Cape Town, The Mother City of South Africa and home to beautiful gardens, splendid vineyards, cool beaches, hipster neighbourhoods, excellent restaurants and craft beer. Over the last couple of years microbreweries have been popping up all over Cape Town and craft beer is widely available in pubs and restaurants. A craft beer guide to Cape Town is therefore in order.
Observatory and Woodstock
When you’d like to taste some proper craft beer, the Observatory neighbourhood is not a bad place to start. The district was brought to my attention by Cape Town Marco Polo Guide, which describes a walk through this neighbourhood. It’s not really regarded as a tourist attraction and that is just as well. Even in the final years of Apartheid people of all races still managed to live together here and since a few years Observatory has shed its dodgy character and has become a lively place full of cafés, bars and shops. Hello Sailor Bistro is in the heart of Observatory action on Lower Main Road and a great place to sample some well knowns as well as lesser known craft beers, like Jack Black and Van Hunks.
It’s a short stroll from Observatory to the popular neighbourhood of Woodstock, but take a little detour to Salt River to visit the Devil’s Peak Brewery on Durham Avenue. Devil’s Peak is one of the more well-known craft breweries from Cape Town and their beers can be sampled all over South Africa. At the Devil’s Peak tasting room you’ll be able to taste all their beers in vintage style with a fabulous view over Cape Town. In Woodstock you can head over to hotspot The Old Biscuit Mill, but a bit further up the road you can visit The Woodstock Brewery. You’ll be able to taste a beer while going on a tour through the brewery and do a beer tasting of 6 beers afterwards.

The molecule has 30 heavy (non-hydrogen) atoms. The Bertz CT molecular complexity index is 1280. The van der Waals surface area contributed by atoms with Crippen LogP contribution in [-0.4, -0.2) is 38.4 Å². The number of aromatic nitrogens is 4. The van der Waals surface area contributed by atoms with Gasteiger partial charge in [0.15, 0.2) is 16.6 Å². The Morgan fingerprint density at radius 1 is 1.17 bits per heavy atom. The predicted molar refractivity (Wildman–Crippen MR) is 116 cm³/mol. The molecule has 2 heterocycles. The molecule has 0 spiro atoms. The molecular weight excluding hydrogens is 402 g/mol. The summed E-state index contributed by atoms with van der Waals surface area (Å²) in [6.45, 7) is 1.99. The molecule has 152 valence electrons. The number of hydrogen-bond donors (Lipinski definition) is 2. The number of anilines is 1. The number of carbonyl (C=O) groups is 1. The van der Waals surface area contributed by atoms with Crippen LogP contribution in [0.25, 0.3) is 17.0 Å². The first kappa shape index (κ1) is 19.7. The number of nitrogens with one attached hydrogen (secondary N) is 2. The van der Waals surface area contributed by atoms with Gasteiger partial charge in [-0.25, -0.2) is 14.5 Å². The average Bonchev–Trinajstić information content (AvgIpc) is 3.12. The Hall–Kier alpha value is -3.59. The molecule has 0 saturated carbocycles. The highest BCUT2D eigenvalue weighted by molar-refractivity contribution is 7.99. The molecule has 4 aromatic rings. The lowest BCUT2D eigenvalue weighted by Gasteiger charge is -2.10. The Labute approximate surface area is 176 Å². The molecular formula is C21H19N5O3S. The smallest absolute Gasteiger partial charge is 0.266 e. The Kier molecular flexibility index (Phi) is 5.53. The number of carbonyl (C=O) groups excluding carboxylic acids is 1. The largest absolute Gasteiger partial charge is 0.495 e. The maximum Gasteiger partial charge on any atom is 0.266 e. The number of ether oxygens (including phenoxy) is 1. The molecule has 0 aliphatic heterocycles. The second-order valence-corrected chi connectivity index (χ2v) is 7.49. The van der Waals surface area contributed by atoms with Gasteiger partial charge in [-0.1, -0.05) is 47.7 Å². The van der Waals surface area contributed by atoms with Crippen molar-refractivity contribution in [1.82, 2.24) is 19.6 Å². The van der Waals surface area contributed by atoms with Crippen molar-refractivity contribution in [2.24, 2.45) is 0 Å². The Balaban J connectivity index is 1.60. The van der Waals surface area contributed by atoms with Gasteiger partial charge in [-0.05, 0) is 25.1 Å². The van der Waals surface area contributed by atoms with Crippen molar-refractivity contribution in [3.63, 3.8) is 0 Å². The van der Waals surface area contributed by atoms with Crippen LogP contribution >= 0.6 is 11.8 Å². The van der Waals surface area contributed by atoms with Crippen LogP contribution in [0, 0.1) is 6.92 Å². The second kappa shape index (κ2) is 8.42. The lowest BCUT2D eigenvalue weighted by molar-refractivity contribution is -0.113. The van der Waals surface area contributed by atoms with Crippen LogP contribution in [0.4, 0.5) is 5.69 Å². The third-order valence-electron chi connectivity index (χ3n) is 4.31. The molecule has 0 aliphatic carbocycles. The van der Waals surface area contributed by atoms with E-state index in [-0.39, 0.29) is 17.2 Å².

The V&A Waterfront is a must-visit when in Cape Town. The tours to Robben Island leave here from the harbour and the dozens of shops, cafés and restaurants will entertain you for hours. A lovely hotspot is the V&A Food Market where small vendors sell typical South African and Capetonian cuisine, surprising you with great coffee and cake to springbok burgers and biltong. Venture over to The Bottle Bank where you can buy 150 beers sourced from craft breweries around South Africa. A great watering hole is Mitchell’s Ale House. True enough, the brewery is based in Knysna along the Garden Route (well worth a visit, by the way), but all the craft beers of Mitchell’s can be tasted here, whilst enjoying the view of Table Mountain.
CBD: Long street and Bree street
A true craft beer hotspot is found right on bustling Long Street: Beerhouse. There are 99 beers on the menu, both local and international. There are always several more local craft beers on tap. Sounds like beer heaven, doesn’t it? I tasted the Jan Pampoen spicey ale: a light ale with notes of cinnamon, nutmeg and ginger. It’s from Nieuwbrew in Western Cape. The Beerhouse balcony is an excellent place for people watching.
The Weinhaus + Biergarten is a 5 minute walk from the Beerhouse, on Bree Street and the street-side courtyard has been drawing in crowds for years. It was actually the first place I ever tasted craft beer, when I visited South Africa 2 years ago. The craft beers are their own, called And Union. These are brewed in Belgium and Germany and brought to South Africa. I am pretty sure And Union was the first to spark the craft beer movement in Cape Town and tasting a few beers from their different labels is a must.
To visit: Cape Town Festival of Beer